Senator Marco Rubio (R – FL) has penned an op-ed in The Hill condemning flight attendants who wish to ban lap infants, calling into question their values and motives.
Rubio: Misguided Push To Ban Lap Infants On Airplanes “Signals A Lot About Our Underlying Values”
Rubio notes that the Association of Flight Attendants-CWA is lobbying lawmakers to ban lap infants and require every passenger–including babies–to be in their own seat. He then argues that parents who are concerned about the safety of their children can already purchase a seat for an infant:
“Lobbyists claim such a ban would increase safety. They cite rare cases of turbulence that could cause a parent to lose hold of his or her child and point to two airplane crashes, one in 1989 and another in 1994, which resulted in the deaths of infants. Any child’s death is a tragedy, but there is no evidence that prohibiting lap-babies would decrease the number of such deaths in America. What’s more, parents can already purchase seats for their infants if they want. At best, the only thing this special interest handout would do is inconvenience millions of families.”
Rubio then points out, as I have on many occasions, that by forcing families to purchase extra seat(s) for infants, many may choose to drive instead, which places these infants at even greater statistical risk of harm, injury, or death.
‘In fact, enacting a ban could increase America’s annual infant death rate. One study that considered the implications of “a seat for every soul” found requiring child-restraint systems on airplanes “might cause an increase in motor vehicle deaths if many families switched to travel by car rather than paying additional fares for their young children.” Ben Hoffman, the president-elect of the American Academy of Pediatrics, echoes those concerns. “If [families] travel by car instead [of by plane], they will actually be putting themselves at a significantly greater risk, because car crashes are so much more common than airplane incidents,” Hoffman explains.”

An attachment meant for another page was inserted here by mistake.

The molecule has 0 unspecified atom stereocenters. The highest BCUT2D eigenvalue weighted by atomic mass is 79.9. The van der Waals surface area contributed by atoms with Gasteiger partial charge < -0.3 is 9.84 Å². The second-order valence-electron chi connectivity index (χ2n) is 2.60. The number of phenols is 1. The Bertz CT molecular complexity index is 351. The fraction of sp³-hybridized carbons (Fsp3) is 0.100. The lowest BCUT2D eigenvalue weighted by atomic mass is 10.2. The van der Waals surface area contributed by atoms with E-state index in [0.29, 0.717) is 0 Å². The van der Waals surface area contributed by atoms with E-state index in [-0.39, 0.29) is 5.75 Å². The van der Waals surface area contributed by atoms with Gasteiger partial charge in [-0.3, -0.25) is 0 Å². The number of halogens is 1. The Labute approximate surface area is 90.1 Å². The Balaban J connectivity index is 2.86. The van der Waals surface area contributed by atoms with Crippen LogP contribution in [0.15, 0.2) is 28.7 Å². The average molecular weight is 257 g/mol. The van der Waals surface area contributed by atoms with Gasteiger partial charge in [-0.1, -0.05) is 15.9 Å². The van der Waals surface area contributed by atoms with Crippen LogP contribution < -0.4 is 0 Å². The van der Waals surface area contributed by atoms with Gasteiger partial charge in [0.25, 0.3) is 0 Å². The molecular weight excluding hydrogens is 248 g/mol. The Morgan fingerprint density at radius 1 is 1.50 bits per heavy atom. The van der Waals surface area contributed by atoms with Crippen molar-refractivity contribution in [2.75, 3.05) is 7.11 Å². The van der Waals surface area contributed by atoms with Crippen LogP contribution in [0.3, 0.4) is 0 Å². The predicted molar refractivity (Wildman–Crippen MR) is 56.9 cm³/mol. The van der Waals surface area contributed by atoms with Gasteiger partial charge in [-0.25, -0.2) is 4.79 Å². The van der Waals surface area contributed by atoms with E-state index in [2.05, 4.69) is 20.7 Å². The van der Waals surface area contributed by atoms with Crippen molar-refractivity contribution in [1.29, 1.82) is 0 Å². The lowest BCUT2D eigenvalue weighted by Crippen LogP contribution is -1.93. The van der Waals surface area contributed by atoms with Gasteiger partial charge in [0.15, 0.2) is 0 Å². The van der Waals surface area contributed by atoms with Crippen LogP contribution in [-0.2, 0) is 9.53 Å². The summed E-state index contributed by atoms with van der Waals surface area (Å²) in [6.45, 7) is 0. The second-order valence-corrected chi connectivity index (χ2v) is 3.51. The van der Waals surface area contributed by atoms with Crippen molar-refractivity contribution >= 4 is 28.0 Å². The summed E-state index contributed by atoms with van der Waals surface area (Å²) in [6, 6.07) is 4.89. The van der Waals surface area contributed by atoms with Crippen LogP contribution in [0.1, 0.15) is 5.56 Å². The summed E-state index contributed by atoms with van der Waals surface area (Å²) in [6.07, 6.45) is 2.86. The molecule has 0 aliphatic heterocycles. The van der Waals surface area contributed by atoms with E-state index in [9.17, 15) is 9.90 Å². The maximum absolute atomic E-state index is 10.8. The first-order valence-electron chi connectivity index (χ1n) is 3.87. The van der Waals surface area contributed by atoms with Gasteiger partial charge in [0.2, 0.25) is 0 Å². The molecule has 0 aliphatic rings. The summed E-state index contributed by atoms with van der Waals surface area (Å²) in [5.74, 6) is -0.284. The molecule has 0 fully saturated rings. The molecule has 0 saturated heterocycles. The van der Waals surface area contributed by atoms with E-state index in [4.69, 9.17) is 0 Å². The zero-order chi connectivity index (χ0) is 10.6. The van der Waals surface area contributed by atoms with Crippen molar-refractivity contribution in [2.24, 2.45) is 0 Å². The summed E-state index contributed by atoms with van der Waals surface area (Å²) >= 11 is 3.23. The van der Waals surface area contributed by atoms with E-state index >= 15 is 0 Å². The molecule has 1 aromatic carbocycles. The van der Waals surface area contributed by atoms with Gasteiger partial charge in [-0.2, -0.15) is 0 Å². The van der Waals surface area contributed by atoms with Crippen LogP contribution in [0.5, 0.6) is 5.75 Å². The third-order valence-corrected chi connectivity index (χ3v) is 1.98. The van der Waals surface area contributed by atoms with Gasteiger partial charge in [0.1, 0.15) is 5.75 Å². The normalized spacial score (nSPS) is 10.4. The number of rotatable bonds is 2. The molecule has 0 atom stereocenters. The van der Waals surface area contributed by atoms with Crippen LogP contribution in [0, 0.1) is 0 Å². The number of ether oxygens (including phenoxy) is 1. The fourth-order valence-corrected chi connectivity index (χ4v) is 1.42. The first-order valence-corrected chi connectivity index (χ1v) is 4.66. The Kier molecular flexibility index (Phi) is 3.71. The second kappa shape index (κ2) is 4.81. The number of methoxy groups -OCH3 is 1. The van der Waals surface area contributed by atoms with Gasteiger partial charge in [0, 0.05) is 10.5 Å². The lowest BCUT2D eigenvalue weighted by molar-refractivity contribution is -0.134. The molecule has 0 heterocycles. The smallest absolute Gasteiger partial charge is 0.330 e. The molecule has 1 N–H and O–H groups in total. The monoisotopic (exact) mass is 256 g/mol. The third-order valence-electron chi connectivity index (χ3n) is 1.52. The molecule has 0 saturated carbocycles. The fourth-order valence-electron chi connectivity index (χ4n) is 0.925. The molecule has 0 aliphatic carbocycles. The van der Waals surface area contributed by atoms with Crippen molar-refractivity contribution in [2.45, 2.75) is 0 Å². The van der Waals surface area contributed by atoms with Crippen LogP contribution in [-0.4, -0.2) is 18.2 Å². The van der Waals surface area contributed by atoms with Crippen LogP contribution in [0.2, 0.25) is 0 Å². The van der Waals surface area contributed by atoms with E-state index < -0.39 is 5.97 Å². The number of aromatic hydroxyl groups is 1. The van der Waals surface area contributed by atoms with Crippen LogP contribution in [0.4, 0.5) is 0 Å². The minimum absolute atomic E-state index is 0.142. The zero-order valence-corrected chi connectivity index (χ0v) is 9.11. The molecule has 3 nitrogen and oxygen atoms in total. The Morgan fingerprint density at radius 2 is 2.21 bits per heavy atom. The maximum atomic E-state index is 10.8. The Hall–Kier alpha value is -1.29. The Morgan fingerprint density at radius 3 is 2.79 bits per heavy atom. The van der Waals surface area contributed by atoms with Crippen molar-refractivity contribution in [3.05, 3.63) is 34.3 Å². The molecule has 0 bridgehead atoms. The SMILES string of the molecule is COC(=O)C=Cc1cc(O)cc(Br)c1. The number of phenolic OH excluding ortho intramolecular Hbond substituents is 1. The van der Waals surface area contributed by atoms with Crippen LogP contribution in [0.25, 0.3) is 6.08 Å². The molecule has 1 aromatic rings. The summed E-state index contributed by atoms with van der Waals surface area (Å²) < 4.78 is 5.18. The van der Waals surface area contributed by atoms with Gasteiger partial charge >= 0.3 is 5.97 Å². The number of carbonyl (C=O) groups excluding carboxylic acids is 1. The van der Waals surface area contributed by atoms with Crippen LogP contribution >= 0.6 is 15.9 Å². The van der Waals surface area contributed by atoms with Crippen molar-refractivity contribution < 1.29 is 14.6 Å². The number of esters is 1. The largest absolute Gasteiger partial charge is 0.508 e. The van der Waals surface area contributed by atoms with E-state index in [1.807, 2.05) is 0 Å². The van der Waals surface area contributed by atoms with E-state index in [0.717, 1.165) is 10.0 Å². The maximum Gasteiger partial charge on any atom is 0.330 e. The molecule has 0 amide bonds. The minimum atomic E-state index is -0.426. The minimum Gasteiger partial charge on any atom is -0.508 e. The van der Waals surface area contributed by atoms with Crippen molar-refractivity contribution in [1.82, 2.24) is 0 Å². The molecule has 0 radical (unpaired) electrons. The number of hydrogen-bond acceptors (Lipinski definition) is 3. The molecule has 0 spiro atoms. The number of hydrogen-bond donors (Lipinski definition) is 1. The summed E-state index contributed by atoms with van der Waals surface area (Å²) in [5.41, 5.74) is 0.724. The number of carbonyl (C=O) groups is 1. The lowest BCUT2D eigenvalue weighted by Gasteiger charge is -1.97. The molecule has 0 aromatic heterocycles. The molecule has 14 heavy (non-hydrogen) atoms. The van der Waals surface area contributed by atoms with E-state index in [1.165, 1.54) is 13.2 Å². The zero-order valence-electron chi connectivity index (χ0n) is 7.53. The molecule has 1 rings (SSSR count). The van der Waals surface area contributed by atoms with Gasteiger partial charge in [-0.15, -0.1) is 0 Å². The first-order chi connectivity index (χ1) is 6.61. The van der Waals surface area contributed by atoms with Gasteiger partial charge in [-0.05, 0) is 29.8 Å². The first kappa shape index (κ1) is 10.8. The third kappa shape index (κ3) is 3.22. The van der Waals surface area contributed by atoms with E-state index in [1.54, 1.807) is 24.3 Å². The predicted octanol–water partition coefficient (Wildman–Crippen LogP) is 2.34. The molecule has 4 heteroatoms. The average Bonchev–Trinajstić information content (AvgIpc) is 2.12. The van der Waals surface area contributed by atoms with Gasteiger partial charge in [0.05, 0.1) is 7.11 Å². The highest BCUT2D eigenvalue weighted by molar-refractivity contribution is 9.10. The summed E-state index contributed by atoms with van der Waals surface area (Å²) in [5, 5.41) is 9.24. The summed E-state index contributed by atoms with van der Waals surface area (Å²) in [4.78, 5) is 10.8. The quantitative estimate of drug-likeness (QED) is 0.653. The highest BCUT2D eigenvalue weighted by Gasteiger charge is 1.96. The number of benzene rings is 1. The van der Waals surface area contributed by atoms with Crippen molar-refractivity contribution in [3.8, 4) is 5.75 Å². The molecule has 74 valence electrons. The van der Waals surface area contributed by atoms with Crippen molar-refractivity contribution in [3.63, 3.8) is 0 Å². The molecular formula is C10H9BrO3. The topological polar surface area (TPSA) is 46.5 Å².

The other problem, as I see it, is that babies simply will not stay in their own seats. They want to sit with mom or dad and any parent will not remain quietly in a seat by themselves.
But the heart of Rubio’s argument is that our policy on infant lap children says much more about our values:
There is another problem here, though, one that goes beyond statistics. The way we structure airline seating may seem unimportant, but it actually signals a lot about our underlying values…[T]here’s a reason we defer to parents with strollers in the boarding process. From one perspective, these decisions don’t matter all that much. But from another perspective, they’re crucial. These gestures serve as a daily reminder of what we value and the kind of society we want to be.
Our culture is constantly sending other signals that children are a burden—that the good life ends when you become a parent. Whether carried by the hysterical rhetoric of the pro-abortion lobby or ads that subtly promote hyper-individualism, such signals have a corrosive effect on our nation. According to a recent Wall Street Journal poll, only 23 percent of Americans under 30 believe having children is very important. That is a near-death sentence for our society, which is built on the institution of the family and relies on children for its future existence and strength.
In response, we should be doing everything in our power to promote parenting and support child-rearing. In other words, we should be breaking down obstacles for families, not erecting barriers to make things even harder. Forcing already-struggling families to pay an extra $500 or $1,000 to board a plane, on the contrary, would reinforce the message that children are a burden and an unwelcome nuisance in the public square.
I’m not sure even Sara Nelson (the union president) is out to undermine children. I do think the efforts of her union to ban lap infants is wholly misguided, but I’m not convinced that the point of this effort is rooted in the idea that “children are a burden and an unwelcome nuisance in the public square.”
Senator Rubio has penned an op-ed attacking the idea of banning lap infants on airplanes and suggesting those who wish to do so are anti-family. Does his argument resonate with you or is it just one step too far in the culture war?
image: @senatormarcorubio / Instagram